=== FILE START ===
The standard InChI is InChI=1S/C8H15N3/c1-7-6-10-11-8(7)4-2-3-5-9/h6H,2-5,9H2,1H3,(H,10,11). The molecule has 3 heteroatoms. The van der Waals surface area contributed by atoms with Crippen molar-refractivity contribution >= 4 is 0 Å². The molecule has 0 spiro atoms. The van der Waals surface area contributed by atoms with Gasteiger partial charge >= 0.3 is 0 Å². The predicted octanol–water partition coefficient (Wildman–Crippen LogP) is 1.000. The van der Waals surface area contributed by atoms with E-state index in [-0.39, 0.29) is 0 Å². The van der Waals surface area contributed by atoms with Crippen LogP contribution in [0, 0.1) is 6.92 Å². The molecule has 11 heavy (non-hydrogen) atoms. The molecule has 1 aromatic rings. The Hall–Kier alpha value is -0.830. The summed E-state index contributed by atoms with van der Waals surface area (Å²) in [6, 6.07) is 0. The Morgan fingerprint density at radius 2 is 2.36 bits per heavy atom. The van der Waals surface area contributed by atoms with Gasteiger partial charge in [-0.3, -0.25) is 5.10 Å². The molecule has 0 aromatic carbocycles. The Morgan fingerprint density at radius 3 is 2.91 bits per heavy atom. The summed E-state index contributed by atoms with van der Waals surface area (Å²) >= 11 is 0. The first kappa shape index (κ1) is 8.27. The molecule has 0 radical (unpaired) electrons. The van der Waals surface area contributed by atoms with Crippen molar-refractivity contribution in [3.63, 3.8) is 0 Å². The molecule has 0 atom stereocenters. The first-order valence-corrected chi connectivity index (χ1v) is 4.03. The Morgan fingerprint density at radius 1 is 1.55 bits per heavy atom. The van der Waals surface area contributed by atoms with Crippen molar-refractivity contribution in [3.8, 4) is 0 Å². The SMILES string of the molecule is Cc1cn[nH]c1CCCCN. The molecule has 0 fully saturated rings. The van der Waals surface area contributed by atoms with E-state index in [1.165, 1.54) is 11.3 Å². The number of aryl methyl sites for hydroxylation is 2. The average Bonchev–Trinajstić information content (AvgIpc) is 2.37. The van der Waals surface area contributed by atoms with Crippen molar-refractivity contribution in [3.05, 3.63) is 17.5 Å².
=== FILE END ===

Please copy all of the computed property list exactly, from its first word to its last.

The standard InChI is InChI=1S/C8H15N3/c1-7-6-10-11-8(7)4-2-3-5-9/h6H,2-5,9H2,1H3,(H,10,11). The molecule has 3 heteroatoms. The van der Waals surface area contributed by atoms with Crippen molar-refractivity contribution >= 4 is 0 Å². The molecule has 0 spiro atoms. The van der Waals surface area contributed by atoms with Gasteiger partial charge >= 0.3 is 0 Å². The predicted octanol–water partition coefficient (Wildman–Crippen LogP) is 1.000. The van der Waals surface area contributed by atoms with E-state index in [-0.39, 0.29) is 0 Å². The van der Waals surface area contributed by atoms with Crippen LogP contribution in [0, 0.1) is 6.92 Å². The molecule has 11 heavy (non-hydrogen) atoms. The molecule has 1 aromatic rings. The Hall–Kier alpha value is -0.830. The summed E-state index contributed by atoms with van der Waals surface area (Å²) in [6, 6.07) is 0. The Morgan fingerprint density at radius 2 is 2.36 bits per heavy atom. The van der Waals surface area contributed by atoms with Gasteiger partial charge in [-0.3, -0.25) is 5.10 Å². The molecule has 0 aromatic carbocycles. The Morgan fingerprint density at radius 3 is 2.91 bits per heavy atom. The summed E-state index contributed by atoms with van der Waals surface area (Å²) >= 11 is 0. The first kappa shape index (κ1) is 8.27. The molecule has 0 radical (unpaired) electrons. The van der Waals surface area contributed by atoms with Crippen molar-refractivity contribution in [3.63, 3.8) is 0 Å². The molecule has 0 atom stereocenters. The first-order valence-corrected chi connectivity index (χ1v) is 4.03. The Morgan fingerprint density at radius 1 is 1.55 bits per heavy atom. The van der Waals surface area contributed by atoms with Crippen molar-refractivity contribution in [3.8, 4) is 0 Å². The SMILES string of the molecule is Cc1cn[nH]c1CCCCN. The molecule has 0 fully saturated rings. The van der Waals surface area contributed by atoms with E-state index in [1.165, 1.54) is 11.3 Å². The number of aryl methyl sites for hydroxylation is 2. The average Bonchev–Trinajstić information content (AvgIpc) is 2.37. The van der Waals surface area contributed by atoms with Crippen molar-refractivity contribution in [3.05, 3.63) is 17.5 Å².